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NL Central Notes: Pirates are on a roll, but can they maintain it?

Stop us if you've heard this before: Pirates are having a great first half, but ...

ST. LOUIS -- With a strong bullpen, solid rotation and a lineup led by one of the game's rising stars in center field, the Pirates appear poised to end the longest streak of losing seasons in U.S. team sports history.


Oh, wait. You say you've heard that before. For the past two years, in fact.


Indeed, 2013 is feeling a lot like 2012 and 2011, when center fielder Andrew McCutchen led the Pirates into the All-Star break with a winning record before they collapsed in the second half.


Look no further than third baseman Pedro Alvarez to see just how similar this first half has been to last year's. His numbers after 66 games:


2013: .214, 14 homers, 38 RBIs, .281 OBP.


2012: .214, 12 homers, 39 RBIs, .280 OBP.


For a guy who is maddeningly streaky, Alvarez's production sure has been consistent.


Pittsburgh's winning ways lasted into August last year, when the club equaled its high mark of 16 games over .500 on Aug. 8. But an N.L.-worst 16-36 finish left them 79-83 and waiting for next year.


They have at least three reasons to believe this year can end better:


1. Their first halves keep getting better. At this point two years ago, the Pirates were 33-33. Last year, 35-31. And in 2013, their 39-27 record is tied for sixth-best in the majors.


2. New catcher Russell Martin has made a difference. When the Pirates out-bid the Yankees for Martin, I figured the Yankees believed Martin was headed for further downturn. But after posting career lows in batting average (.211) and OBP (.311) last year, Martin has bounced back to .251 and .340 in 2013. Far more important than his offense, though, has been his handling of the Pirates' pitching.


3. The third time is the charm. Seriously, a good-luck idiom is as good a reason as any.


A deeper pitching staff also could make a positive difference, as long as Mark Melancon and Jason Grilli hold up to arduous workloads and the arrival of top prospect Gerrit Cole adds enough depth to the rotation to compensate for injuries. Three Pirates starters have landed on the disabled list this month.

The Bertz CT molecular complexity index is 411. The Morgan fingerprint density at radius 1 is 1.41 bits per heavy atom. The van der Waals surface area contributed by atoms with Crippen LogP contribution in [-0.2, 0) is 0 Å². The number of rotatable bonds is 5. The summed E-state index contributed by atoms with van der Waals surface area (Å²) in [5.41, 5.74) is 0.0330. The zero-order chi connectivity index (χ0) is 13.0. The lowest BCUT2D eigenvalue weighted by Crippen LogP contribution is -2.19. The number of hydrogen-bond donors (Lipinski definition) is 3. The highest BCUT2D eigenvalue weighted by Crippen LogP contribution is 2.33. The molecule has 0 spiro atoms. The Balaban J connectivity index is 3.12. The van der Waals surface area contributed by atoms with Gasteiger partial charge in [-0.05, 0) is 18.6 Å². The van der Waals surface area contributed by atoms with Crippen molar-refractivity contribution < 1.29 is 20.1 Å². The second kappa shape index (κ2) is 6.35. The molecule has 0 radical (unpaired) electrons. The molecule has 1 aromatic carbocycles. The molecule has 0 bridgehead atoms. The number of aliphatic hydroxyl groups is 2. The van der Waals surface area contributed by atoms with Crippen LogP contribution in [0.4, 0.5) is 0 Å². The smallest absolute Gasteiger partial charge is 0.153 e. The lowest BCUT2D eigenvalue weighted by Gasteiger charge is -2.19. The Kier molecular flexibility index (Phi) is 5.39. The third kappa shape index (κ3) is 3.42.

All three should be back for the second half when, to get that elusive winning season, the Pirates will take all the help they can get.


AROUND THE NL CENTRAL


Also from the You've-Heard-This-Before Department: Shortstop Starlin Castro is frustrating the Cubs. It's not just his nine errors that keep manager Dale Sveum shaking his head. It's that most have been made on routine plays.


"When he's hitting .290, you can somewhat overlook the erratic defense," a scout said. "But when you're hitting .245 (actually .243 with a .280 OBP), that careless defense becomes a problem."


Impressive debut: Count Martin among those wowed by Pirates rookie Cole's debut Tuesday night, when he allowed two runs in 6 1/3 innings against the Giants. "He's got the best fastball I've ever caught from a starter," the veteran catcher told reporters.


Numbers to ponder: 20-4, the Reds' record against the Cubs, Brewers, Marlins and Mets. Against .500-or-better teams, the Reds are 10-18. After this weekend against the Brewers, the Reds' next five series will be against winning teams.


Prediction: For the first time since his rookie season in 2007, Brewers left fielder Ryan Braun won't make the All-Star team. Still embroiled in PED speculation, fans seem to have turned against him as Braun dropped to fourth in the voting. With only one more week of home games before the voting ends, Milwaukee fans aren't likely to make up the difference.


Enough players have tired of seeing Braun linked to PEDs that he also could lose their support. With Brewers shortstop Jean Segura enjoying a stronger first half than Braun, manager Bruce Bochy won't need to pick Braun just so the Brewers are represented.


You can follow Stan McNeal on Twitter at @stanmcneal or email him at stanmcneal@gmail.com.